When this script runs, it identifies resource allocation contention in the PFS, GAM, and SGAM pages in tempdb. The results of this script include the SessionID of the connections causing the contention, the Wait_Time_In_Milliseconds shows how long a latch has been held on a PFS, GAM or SGAM page, and the Type_of_Allocation shows you the type of allocation page that is experiencing the allocation contention. PFS pages generally return 2:1:1, GAM pages generally return 2:1:2, and SGAM pages generally return 2:1:3.
The first number indicates the databaseid, which is 2, as tempdb is always assigned a databaseid of 2. The second number indicates the file number. So a 1 indicates the first file, a 2, the second file, and so on. The third number indicates the page number in the file that represents the type of page. Number 1 represents a PFS page, number 2 represents a GAM page, and number 3 represents a SGAM page. If a PFS, GAM or SGAM is experiencing a high number of latches, especially latches that are held very; this is a strong indicator that the tempdb database needs to be divided into multiple files. By creating multiple files, additional PFS, GAM, and SGAM pages are created, which can reduce contention.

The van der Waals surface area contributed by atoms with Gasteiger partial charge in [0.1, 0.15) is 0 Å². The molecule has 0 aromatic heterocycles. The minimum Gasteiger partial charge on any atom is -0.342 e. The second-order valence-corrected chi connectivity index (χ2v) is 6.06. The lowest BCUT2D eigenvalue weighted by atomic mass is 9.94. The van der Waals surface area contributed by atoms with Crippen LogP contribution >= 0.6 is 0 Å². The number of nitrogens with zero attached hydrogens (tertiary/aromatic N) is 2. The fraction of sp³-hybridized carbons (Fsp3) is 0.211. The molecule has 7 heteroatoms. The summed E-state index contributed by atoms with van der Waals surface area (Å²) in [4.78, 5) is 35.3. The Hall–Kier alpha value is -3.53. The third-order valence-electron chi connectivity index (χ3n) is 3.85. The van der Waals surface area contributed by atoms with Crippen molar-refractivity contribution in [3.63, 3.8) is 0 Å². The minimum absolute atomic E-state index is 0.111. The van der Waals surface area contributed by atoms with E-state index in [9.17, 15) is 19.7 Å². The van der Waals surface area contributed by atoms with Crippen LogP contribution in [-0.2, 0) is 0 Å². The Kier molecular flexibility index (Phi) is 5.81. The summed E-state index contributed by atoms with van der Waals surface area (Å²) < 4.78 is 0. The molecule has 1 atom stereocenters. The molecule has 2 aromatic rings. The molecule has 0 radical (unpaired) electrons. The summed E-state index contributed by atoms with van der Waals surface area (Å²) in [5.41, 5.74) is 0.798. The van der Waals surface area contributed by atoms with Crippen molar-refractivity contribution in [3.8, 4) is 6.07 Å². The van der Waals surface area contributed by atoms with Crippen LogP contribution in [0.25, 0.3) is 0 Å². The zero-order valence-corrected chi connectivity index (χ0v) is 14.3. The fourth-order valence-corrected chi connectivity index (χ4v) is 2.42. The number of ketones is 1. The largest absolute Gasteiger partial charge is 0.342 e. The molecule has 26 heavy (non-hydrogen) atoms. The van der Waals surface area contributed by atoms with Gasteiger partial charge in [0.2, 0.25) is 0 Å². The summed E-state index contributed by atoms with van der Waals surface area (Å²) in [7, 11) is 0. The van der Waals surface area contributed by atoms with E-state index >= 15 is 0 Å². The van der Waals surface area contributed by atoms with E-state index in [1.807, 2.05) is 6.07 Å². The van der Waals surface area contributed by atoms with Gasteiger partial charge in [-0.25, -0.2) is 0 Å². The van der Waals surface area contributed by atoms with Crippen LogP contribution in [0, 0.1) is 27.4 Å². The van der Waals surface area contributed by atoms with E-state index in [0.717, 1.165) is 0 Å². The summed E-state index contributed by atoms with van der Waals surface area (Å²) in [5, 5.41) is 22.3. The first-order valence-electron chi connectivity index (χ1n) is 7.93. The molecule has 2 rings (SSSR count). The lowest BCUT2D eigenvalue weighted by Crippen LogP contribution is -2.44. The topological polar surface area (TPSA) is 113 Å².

The results of this script are for only the instant that the script is run. Because of this, you may have to run this script multiple times in order to capture what is going on inside your tempdb. If you don't get back any results after multiple tries on your servers, then most likely you don't have a tempdb resource allocation contention problem.On the other hand, be sure to run this script throughout the busy times of the day in order to identify transient problems.
Be sure to research this topic in-depth before creating multiple tempdb files, as this may or may not be the best solution for all SQL Server instances.